Tabletop Hybrid Demo Rocket Engine


   I was browsing through YouTube one day when I came across a video of a hybrid rocket engine that was such a new concept to me, I wasn't sure how it could have possibly worked. The crazy thing about this engine was that you were able to actually view the inside of the rocket engine, right into the combustion chamber, and watch the fuel burning away. I watched the video several times and researched this type of engine as much as I could, eventually I found out that the combustion chamber was made out of cast acrylic, which is a very strong clear plastic (basically Plexiglass). The acrylic also acted as the fuel, so what you are actually viewing is the slow erosion of the actual combustion chamber, so then engine cannot be ran too long, or it will eventually erode through the entire acrylic rod, or rupture if the walls become too thin. I then wet out to built one. At the time I did not have a milling machine, so I just rough cut the aluminum pieces with a hacksaw, drilled some holes in them and made a cheap graphite nozzle that would fit in the one hole. Then I made the piece that would allow the oxygen gas enter, and added two nitrile O-Rings, and the assembly simply pressure fits together with the addition of some long bolts and nuts.

Making a Hybrid Rocket Engine

     As you can see above, the assembly is quite simple, and it is a very basic engine, but non-the-less, the engine is throttleable, and quite easy to control, while still creating considerable amounts of thrust for such a small demonstration unit. The first 4 firings went quite well, but then the engine began to collect small amounts of lampblack in the nozzle, from the imperfect combustion of the fuel. After those firings, I simply cleaned the nozzle out, and began machining a stainless chamber that would fit in place of the acrylic demonstration fuel grain. The reason for building the stainless combustion chamber is that is can hold much more pressure that acrylic, therefore creating much more thrust (duh!). Also with this new combustion chamber, i could test which fuels, or fuel combinations would produce the most thrust, as well as which were the most clean burning. Eventually, I found that a paper grain, saturated in parrafin wax was by far the most powerful and clean burning fuel I had used in the engine. Some of the other fuels I tested included plain paper grains (burnt quite well, but not very powerful), paper grains saturated with various alcohols (very considerable initial thrust, died out very quickly though), a solid parrafin wax grain (melted mess), and some various casted resins (polyester & epoxy).  Below is a picture of the engine with the acrylic demonstration chamber in place (post fired)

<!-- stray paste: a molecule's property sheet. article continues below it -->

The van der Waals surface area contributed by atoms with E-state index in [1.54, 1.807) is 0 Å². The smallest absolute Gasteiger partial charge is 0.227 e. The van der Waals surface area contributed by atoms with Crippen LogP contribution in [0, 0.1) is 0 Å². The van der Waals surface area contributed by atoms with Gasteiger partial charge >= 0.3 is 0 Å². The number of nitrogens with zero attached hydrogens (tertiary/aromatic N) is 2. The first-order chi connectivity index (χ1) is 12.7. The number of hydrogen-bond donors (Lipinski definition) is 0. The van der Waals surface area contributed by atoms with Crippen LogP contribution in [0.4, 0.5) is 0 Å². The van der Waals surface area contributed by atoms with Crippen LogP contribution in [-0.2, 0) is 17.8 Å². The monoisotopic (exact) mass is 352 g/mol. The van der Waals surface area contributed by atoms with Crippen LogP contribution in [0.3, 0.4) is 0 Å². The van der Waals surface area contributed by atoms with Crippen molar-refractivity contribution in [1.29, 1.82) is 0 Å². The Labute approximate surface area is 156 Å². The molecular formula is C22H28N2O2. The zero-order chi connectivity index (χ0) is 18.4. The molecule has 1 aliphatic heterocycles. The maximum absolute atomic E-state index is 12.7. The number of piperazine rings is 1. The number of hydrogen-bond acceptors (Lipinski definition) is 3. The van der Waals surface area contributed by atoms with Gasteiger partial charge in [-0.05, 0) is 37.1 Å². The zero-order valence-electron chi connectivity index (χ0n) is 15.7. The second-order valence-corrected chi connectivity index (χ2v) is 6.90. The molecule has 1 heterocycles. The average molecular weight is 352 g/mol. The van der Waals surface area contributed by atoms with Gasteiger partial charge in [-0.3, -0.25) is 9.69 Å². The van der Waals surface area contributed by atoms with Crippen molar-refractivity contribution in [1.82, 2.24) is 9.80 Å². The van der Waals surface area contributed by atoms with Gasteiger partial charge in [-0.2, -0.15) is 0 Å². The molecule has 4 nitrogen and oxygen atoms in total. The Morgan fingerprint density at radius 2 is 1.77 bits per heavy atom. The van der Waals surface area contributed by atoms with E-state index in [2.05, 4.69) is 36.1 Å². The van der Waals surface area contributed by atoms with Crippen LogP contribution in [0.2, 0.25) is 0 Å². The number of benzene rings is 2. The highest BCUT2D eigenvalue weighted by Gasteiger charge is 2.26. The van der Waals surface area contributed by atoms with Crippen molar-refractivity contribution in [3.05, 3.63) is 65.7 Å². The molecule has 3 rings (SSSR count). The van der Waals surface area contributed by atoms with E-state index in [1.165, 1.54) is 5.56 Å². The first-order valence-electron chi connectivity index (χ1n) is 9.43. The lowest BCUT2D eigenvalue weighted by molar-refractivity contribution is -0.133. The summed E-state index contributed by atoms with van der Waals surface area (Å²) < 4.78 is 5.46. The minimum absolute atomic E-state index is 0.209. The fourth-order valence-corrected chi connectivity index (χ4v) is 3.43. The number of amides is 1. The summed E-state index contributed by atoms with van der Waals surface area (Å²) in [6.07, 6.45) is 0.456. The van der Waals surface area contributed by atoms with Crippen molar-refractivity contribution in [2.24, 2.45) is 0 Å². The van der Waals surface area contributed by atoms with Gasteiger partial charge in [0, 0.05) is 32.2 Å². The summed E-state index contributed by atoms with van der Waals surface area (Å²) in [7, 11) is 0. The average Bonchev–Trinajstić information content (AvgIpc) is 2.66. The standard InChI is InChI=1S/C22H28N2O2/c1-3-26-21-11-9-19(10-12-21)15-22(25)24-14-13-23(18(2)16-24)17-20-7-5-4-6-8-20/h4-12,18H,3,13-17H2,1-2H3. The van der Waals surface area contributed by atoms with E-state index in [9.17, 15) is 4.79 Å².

Hybird Rocket Motor Post Fire

Below is a video of one of the firings where debris built up in the nozzle.

    Below are pictures of the front and rear of the engine. You can see that I put in one heavy duty check valve to ensure no flashback will get to my oxygen tank.

Hybrid Rocket Motor Front View                                    Hybrid Rocket Motor Rear View

I will update this page with some pictures of the new chamber and some videos of the new tests as soon as I get a chance. (8/22/09)